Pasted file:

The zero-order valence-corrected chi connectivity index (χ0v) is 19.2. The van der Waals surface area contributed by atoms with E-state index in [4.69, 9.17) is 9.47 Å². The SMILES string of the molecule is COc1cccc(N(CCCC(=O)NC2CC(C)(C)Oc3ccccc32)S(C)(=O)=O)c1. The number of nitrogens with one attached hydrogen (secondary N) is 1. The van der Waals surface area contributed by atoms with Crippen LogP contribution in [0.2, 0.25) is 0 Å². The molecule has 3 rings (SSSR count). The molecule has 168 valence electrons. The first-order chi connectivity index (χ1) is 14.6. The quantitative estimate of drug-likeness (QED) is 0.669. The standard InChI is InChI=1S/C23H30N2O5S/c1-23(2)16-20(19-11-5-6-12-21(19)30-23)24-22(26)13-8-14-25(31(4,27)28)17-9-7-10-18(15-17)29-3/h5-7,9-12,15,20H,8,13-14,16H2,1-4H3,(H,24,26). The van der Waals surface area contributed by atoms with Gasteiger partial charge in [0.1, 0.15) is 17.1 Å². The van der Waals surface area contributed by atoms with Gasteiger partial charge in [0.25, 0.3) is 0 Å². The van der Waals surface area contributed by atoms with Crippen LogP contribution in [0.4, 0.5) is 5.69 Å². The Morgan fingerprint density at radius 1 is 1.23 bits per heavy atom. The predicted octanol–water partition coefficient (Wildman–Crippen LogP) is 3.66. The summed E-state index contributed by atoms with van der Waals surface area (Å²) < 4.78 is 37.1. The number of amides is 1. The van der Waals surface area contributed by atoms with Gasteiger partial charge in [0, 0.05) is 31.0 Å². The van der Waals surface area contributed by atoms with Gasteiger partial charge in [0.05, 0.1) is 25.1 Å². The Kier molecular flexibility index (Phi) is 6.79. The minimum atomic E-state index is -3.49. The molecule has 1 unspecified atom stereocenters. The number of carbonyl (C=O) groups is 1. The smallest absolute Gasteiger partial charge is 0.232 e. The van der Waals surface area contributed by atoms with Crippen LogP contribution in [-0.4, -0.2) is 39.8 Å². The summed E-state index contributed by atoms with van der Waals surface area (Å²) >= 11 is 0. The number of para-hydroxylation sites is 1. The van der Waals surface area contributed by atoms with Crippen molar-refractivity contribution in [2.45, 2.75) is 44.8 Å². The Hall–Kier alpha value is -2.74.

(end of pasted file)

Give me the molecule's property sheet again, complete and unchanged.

The zero-order valence-corrected chi connectivity index (χ0v) is 19.2. The van der Waals surface area contributed by atoms with E-state index in [4.69, 9.17) is 9.47 Å². The SMILES string of the molecule is COc1cccc(N(CCCC(=O)NC2CC(C)(C)Oc3ccccc32)S(C)(=O)=O)c1. The number of nitrogens with one attached hydrogen (secondary N) is 1. The van der Waals surface area contributed by atoms with Crippen LogP contribution in [0.2, 0.25) is 0 Å². The molecule has 3 rings (SSSR count). The molecule has 168 valence electrons. The first-order chi connectivity index (χ1) is 14.6. The quantitative estimate of drug-likeness (QED) is 0.669. The standard InChI is InChI=1S/C23H30N2O5S/c1-23(2)16-20(19-11-5-6-12-21(19)30-23)24-22(26)13-8-14-25(31(4,27)28)17-9-7-10-18(15-17)29-3/h5-7,9-12,15,20H,8,13-14,16H2,1-4H3,(H,24,26). The van der Waals surface area contributed by atoms with Gasteiger partial charge in [0.1, 0.15) is 17.1 Å². The van der Waals surface area contributed by atoms with Gasteiger partial charge in [0.25, 0.3) is 0 Å². The van der Waals surface area contributed by atoms with Crippen LogP contribution in [0.4, 0.5) is 5.69 Å². The Morgan fingerprint density at radius 1 is 1.23 bits per heavy atom. The predicted octanol–water partition coefficient (Wildman–Crippen LogP) is 3.66. The summed E-state index contributed by atoms with van der Waals surface area (Å²) < 4.78 is 37.1. The number of amides is 1. The van der Waals surface area contributed by atoms with Gasteiger partial charge in [0, 0.05) is 31.0 Å². The van der Waals surface area contributed by atoms with Gasteiger partial charge in [0.05, 0.1) is 25.1 Å². The Kier molecular flexibility index (Phi) is 6.79. The minimum atomic E-state index is -3.49. The molecule has 1 unspecified atom stereocenters. The number of carbonyl (C=O) groups is 1. The smallest absolute Gasteiger partial charge is 0.232 e. The van der Waals surface area contributed by atoms with Crippen LogP contribution in [-0.4, -0.2) is 39.8 Å². The summed E-state index contributed by atoms with van der Waals surface area (Å²) >= 11 is 0. The number of para-hydroxylation sites is 1. The van der Waals surface area contributed by atoms with Crippen molar-refractivity contribution in [2.45, 2.75) is 44.8 Å². The Hall–Kier alpha value is -2.74.